A logo is a key component of corporate identity. It becomes a metaphor for the company in itself. When somebody talks about the ‘diamond brand’, you know immediately that they mean Renault. For the past 90 years, the brand identity has been summed up by the letters in the name ‘Renault’ and by the diamond-shaped logo.
Renault was founded in 1898 by the three brothers Louis, Marcel and Fernand Renault. The company was initially called “Renault-Frères” and the first logo in 1900 featured the brother’s initials, with two entwined Rs in an “Art Nouveau” medallion. Used primarily on internal documents, this emblem was not used on brand vehicles, which could be recognized only by the name “Renault-Frères” on the running board and the initials LR (for Louis Renault) carved onto the wheel hubs.
In 1906, the medallion was replaced by an image of the Renault that won the first French Grand Prix, shown inside a gear wheel. On becoming the sole manager of the company, Louis Renault changed the name from “Renault-Frères” to “Société des Automobiles Renault” in 1910. He changed it again in 1922 to “Société Anonyme des Usines Renault”.
In 1923, Renault decided for the first time to place a front-end logo on its vehicles to make them more easily identifiable. It adopted a round grille with the name of Renault in the centre. This logo was both functional and essential since behind the grille at the front of the bonnet was… the horn! Regulations required this function to be positioned at the front behind a metal grille. Tailored to the specific snout shape of Renault’s “Alligator” bonnet, the logo was split in two by a central line.
The round logo of 1923 soon gained more angular contours, better suited to the dihedral-shaped bonnets with their two plane faces and central dividing line. The diamond was used alongside the round grille from 1924, appearing on the front of the 40-CV Type NM executive tourer. This geometrical symbol was definitively adopted in 1925. In the first instance, the diamond was used exclusively on luxury sports vehicles identified by the name Stella from 1929.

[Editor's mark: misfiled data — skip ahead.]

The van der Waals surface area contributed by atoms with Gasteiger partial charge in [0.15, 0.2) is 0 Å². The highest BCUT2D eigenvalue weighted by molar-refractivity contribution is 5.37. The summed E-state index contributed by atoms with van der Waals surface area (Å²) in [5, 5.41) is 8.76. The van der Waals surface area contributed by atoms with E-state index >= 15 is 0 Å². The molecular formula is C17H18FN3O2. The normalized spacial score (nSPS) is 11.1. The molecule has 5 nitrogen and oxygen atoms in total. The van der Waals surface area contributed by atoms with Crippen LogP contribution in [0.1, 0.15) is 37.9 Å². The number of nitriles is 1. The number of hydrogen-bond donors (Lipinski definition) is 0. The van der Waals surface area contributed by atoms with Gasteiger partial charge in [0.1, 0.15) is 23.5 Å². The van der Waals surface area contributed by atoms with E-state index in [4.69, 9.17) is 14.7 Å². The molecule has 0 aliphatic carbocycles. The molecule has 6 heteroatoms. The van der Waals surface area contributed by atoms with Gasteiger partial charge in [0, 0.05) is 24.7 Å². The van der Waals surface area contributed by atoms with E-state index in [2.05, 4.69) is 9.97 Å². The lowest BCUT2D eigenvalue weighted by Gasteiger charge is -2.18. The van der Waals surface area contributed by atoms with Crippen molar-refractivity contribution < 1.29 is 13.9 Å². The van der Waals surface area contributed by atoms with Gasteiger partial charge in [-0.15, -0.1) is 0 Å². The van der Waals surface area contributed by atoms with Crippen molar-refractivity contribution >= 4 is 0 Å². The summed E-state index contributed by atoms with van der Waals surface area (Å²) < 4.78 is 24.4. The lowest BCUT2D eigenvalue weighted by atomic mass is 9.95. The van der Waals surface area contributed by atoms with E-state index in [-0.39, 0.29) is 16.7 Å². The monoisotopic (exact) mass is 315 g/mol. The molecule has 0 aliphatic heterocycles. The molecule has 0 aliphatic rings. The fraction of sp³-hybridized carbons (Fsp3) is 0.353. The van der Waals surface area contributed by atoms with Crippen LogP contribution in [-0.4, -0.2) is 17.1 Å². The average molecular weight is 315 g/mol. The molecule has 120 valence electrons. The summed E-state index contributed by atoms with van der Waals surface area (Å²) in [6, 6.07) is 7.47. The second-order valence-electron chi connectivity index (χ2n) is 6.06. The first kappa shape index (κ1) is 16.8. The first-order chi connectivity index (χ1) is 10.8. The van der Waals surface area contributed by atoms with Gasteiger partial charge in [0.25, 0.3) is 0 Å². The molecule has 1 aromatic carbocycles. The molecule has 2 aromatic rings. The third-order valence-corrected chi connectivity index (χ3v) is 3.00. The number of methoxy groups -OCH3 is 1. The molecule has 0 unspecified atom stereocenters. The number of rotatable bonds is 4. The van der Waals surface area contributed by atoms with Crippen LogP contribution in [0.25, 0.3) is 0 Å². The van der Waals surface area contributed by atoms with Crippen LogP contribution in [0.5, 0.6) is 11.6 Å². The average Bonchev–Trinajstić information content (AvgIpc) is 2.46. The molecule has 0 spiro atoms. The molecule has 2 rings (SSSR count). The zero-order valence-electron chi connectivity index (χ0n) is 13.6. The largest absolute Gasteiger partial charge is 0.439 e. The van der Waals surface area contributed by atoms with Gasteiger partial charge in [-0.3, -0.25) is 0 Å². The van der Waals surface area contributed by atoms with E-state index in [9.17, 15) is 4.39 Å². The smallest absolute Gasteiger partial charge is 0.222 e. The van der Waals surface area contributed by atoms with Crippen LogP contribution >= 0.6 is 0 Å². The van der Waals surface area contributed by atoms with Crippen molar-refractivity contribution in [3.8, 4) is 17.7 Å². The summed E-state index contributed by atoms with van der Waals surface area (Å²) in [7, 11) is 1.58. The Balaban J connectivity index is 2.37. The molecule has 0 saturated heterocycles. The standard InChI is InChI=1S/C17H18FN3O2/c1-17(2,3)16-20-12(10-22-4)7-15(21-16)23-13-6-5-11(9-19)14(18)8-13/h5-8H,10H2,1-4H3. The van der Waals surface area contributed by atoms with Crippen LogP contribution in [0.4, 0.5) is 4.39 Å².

Over the 1930s, the identity evolved gradually and was progressively adopted across the company. During this period, the company also gained a famous brand signature: “Renault, l’Automobile de France” (“Renault, The Automobile of France”).
The nationalization of Renault on January 16, 1945 marked a change in status. The company became the Régie Nationale des Usines Renault. The name “Renault” was used as the commercial brand. The brand signature evolved to become: “Plus que jamais, Renault, l’Automobile de France” (“More than ever, Renault, the Automobile of France”).
To further underline the strength of the diamond, the company decided in 1972 to make it wider with cleaner lines. The diamond became more prominent and the name of Renault was no longer included. The company decided to bring into play its Art & Industry policy, set up in 1967, with contributors including painter and visual artist Victor Vasarely. Working with his son Yvaral, the founder of op art created a logo based on parallel lines. The result was both simple and intricate, high-tech and visually attractive. The Renault 5 became the first model to feature the “new diamond”.
In 2000, the brand adopted the brand signature “Créateur d’Automobiles” (“Creator of Automobiles”) and updated its visual identity, placing the diamond symbol inside a yellow square to bring out its relief and substance in 2004. Three years later, the international signature became “Renault - Drive the Change”, heralding Renault’s innovation in new territories with the arrival of the electric vehicle range.
Renault has a long tradition of designing innovative, ingenious and practical cars ever since the company’s origins. Since 2012, this integral part of the brand’s DNA has combined with a renewed determination to engage with its customers in a more emotional way as well. This called for a revitalised approach to vehicle design and the tangible signs of this commitment today are the warm, sensual and appealing lines of the Clio, Captur, Twingo, and now the new Kadjar and Espace.
All of these latest models feature a stronger visual identity with a larger more vertical diamond logo, which takes up a fundamental and dominant position on the grille, giving the vehicles new allure and making them immediately identifiable as Renault models.
With the renewal of the range well underway, Renault has chosen this moment to launch a new brand slogan ‘RENAULT - Passion for life’ encapsulating the obsession of its engineers and design teams to observe customers daily lives - and to satisfy them with cars that make their lives better every day.